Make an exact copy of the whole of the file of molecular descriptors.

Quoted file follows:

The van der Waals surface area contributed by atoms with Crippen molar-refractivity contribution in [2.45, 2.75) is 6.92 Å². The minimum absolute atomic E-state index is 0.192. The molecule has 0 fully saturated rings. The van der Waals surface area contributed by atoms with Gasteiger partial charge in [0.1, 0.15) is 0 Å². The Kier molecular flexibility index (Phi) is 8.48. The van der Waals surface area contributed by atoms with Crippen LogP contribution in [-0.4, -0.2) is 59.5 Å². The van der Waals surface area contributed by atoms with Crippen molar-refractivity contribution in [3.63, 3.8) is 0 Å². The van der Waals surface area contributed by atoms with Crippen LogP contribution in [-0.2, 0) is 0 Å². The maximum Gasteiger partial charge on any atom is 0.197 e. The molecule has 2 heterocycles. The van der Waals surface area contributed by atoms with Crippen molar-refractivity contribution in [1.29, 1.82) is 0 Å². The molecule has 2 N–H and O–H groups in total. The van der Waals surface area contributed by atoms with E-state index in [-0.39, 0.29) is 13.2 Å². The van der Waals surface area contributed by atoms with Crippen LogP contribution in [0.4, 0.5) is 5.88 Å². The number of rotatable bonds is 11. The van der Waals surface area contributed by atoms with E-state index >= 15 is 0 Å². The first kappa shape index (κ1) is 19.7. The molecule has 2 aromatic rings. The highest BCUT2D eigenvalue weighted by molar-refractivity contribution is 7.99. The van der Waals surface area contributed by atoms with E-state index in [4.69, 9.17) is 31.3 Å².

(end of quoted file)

The van der Waals surface area contributed by atoms with Crippen molar-refractivity contribution in [2.45, 2.75) is 6.92 Å². The minimum absolute atomic E-state index is 0.192. The molecule has 0 fully saturated rings. The van der Waals surface area contributed by atoms with Gasteiger partial charge in [0.1, 0.15) is 0 Å². The Kier molecular flexibility index (Phi) is 8.48. The van der Waals surface area contributed by atoms with Crippen LogP contribution in [-0.4, -0.2) is 59.5 Å². The van der Waals surface area contributed by atoms with Crippen molar-refractivity contribution in [3.63, 3.8) is 0 Å². The van der Waals surface area contributed by atoms with Crippen LogP contribution in [-0.2, 0) is 0 Å². The maximum Gasteiger partial charge on any atom is 0.197 e. The molecule has 2 heterocycles. The van der Waals surface area contributed by atoms with Crippen molar-refractivity contribution in [1.29, 1.82) is 0 Å². The molecule has 2 N–H and O–H groups in total. The van der Waals surface area contributed by atoms with E-state index in [-0.39, 0.29) is 13.2 Å². The van der Waals surface area contributed by atoms with Crippen LogP contribution in [0.4, 0.5) is 5.88 Å². The number of rotatable bonds is 11. The van der Waals surface area contributed by atoms with E-state index >= 15 is 0 Å². The first kappa shape index (κ1) is 19.7. The molecule has 2 aromatic rings. The highest BCUT2D eigenvalue weighted by molar-refractivity contribution is 7.99. The van der Waals surface area contributed by atoms with E-state index in [4.69, 9.17) is 31.3 Å².